New warning for parents about pills kept in organizers and not child-resistant bottles

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Dr. Richard Besser with the report. (WABC)

There is a new warning for parents regarding pills that are kept in organizers and not child-resistant bottles.

Child-resistant caps are designed to help keep kids under 5 from getting into medications, but in 2012, more than 64,000 children went to an emergency room for medicine poisoning. And in many cases, the medicine belonged to a parent or grandparent.

With the help of Montclare Children's School in manhattan, we got some little kids together to see if they could open medication containers, child resistant and not.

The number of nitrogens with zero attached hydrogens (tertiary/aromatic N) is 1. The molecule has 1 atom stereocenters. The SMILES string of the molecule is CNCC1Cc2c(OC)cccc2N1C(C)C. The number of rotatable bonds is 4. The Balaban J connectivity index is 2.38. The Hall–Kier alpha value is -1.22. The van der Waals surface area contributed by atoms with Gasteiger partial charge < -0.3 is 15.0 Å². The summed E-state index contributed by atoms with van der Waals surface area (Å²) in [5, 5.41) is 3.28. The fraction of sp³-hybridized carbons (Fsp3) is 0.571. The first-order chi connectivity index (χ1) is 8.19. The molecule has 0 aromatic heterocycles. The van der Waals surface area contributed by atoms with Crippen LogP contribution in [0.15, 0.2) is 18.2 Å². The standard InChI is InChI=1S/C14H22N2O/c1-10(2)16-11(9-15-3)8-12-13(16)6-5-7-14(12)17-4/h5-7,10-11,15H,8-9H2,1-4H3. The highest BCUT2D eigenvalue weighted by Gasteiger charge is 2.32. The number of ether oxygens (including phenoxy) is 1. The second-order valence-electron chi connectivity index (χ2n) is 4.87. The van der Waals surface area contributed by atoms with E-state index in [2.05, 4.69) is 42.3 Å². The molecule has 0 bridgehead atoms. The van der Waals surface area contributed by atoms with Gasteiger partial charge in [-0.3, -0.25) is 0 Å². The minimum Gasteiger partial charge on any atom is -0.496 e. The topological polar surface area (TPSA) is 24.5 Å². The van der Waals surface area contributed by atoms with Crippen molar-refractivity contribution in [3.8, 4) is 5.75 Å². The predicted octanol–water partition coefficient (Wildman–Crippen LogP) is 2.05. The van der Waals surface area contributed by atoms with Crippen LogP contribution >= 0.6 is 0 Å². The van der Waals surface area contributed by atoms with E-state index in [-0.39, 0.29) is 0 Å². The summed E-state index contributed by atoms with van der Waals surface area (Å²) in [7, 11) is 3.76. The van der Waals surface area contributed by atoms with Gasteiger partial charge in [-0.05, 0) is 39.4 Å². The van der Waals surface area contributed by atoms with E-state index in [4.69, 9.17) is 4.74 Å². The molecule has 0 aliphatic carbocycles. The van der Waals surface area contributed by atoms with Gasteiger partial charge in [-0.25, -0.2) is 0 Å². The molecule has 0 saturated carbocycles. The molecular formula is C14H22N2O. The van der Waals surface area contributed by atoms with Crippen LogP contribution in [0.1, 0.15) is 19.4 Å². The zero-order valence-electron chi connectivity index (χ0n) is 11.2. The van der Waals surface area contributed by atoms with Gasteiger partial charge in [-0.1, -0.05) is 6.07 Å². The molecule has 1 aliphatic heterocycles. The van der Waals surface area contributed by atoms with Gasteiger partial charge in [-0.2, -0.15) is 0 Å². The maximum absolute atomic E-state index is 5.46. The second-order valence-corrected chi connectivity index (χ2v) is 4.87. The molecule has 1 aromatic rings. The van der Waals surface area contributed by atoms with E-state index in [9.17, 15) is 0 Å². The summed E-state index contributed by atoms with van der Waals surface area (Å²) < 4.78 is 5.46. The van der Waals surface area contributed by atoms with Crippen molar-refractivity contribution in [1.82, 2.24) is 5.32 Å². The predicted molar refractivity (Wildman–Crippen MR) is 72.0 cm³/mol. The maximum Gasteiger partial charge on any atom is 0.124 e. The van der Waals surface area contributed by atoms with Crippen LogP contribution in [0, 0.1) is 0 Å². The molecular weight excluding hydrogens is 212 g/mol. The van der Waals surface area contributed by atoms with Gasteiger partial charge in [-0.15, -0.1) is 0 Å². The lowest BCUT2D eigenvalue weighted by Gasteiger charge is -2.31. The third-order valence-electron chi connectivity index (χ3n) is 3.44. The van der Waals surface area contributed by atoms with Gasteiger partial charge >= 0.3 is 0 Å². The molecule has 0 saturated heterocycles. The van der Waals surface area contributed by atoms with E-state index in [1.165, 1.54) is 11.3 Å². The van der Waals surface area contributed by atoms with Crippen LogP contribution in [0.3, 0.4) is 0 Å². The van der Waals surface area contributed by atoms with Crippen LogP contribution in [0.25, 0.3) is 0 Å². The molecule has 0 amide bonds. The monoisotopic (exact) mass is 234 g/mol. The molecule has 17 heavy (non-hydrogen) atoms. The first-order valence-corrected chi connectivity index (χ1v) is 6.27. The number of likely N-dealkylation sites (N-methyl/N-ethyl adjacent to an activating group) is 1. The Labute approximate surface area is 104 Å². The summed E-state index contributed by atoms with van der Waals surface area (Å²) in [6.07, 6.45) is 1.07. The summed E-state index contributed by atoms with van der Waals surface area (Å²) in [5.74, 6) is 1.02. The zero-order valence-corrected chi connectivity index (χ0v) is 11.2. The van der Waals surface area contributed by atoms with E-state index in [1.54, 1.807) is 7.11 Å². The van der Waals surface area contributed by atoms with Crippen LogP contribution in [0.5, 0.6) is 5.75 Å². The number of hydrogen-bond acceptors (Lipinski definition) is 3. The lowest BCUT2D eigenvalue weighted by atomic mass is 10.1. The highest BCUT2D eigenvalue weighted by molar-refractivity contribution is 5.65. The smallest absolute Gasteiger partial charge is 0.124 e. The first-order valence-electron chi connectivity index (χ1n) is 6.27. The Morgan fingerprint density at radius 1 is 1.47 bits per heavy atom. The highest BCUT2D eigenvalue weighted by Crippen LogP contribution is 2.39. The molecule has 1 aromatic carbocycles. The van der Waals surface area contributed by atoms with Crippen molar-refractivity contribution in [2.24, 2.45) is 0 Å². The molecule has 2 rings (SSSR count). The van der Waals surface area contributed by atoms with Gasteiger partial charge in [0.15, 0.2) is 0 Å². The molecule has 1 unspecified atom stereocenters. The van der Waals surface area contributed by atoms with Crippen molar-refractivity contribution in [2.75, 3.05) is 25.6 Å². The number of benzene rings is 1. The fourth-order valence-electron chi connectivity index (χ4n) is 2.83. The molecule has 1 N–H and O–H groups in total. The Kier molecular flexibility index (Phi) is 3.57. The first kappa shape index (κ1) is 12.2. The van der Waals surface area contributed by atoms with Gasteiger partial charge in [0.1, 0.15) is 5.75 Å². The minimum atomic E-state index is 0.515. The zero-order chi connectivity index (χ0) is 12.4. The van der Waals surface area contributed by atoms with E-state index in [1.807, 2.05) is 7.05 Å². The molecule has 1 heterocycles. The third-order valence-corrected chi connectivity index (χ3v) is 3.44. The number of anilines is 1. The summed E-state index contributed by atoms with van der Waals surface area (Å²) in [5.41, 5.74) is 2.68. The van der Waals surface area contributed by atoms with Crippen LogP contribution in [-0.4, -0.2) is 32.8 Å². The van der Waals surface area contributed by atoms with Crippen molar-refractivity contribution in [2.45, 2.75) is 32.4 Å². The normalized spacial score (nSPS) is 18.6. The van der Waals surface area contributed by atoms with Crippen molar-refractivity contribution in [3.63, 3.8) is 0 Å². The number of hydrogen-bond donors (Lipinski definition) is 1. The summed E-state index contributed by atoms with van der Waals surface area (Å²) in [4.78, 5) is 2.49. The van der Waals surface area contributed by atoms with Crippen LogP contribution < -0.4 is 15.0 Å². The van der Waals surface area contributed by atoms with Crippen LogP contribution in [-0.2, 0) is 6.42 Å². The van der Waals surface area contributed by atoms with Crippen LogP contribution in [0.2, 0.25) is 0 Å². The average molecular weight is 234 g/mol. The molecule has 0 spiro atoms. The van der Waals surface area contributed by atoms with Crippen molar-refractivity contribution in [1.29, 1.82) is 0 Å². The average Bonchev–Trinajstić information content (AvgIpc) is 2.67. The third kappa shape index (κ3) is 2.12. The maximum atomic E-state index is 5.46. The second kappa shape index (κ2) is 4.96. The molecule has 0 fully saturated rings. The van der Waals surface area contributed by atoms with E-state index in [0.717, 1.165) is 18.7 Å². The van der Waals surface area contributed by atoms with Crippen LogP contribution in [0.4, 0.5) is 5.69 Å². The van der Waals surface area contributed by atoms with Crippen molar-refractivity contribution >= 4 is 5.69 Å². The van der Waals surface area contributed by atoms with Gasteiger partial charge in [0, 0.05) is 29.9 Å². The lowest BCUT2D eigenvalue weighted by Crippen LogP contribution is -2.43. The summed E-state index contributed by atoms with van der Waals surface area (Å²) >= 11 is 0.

Not one toddler in the group of 2- to 3-year-old was able to open the child-resistant bottles, but getting into weekly pill organizers -- which are meant to be easily opened by the elderly -- was a different story.

Three-year-old Margot opened the pill box in nine seconds.

Experts say the eye-catching boxes look like toys.

dr. robert glatter / lenox hill hospital er physician

"We use them for storage of toys or for small trinkets or for arts and crafts," Lenox Hill Hospital emergency department physician Dr. Robert Glatter said. "When they see that, they're curious and they put things in their mouth."

Three of our five little kids broke into the boxes in under 15 seconds, and a group of 4-year-old children was even faster.

Parents were shocked.

"I guess I was surprised that he could open this one," mom Kelli Konop said. "I didn't really think about it."

But the kids caught on fast.

Experts advise teaching your children to come to you immediately if they find any medicine bottles or organizers within their reach.
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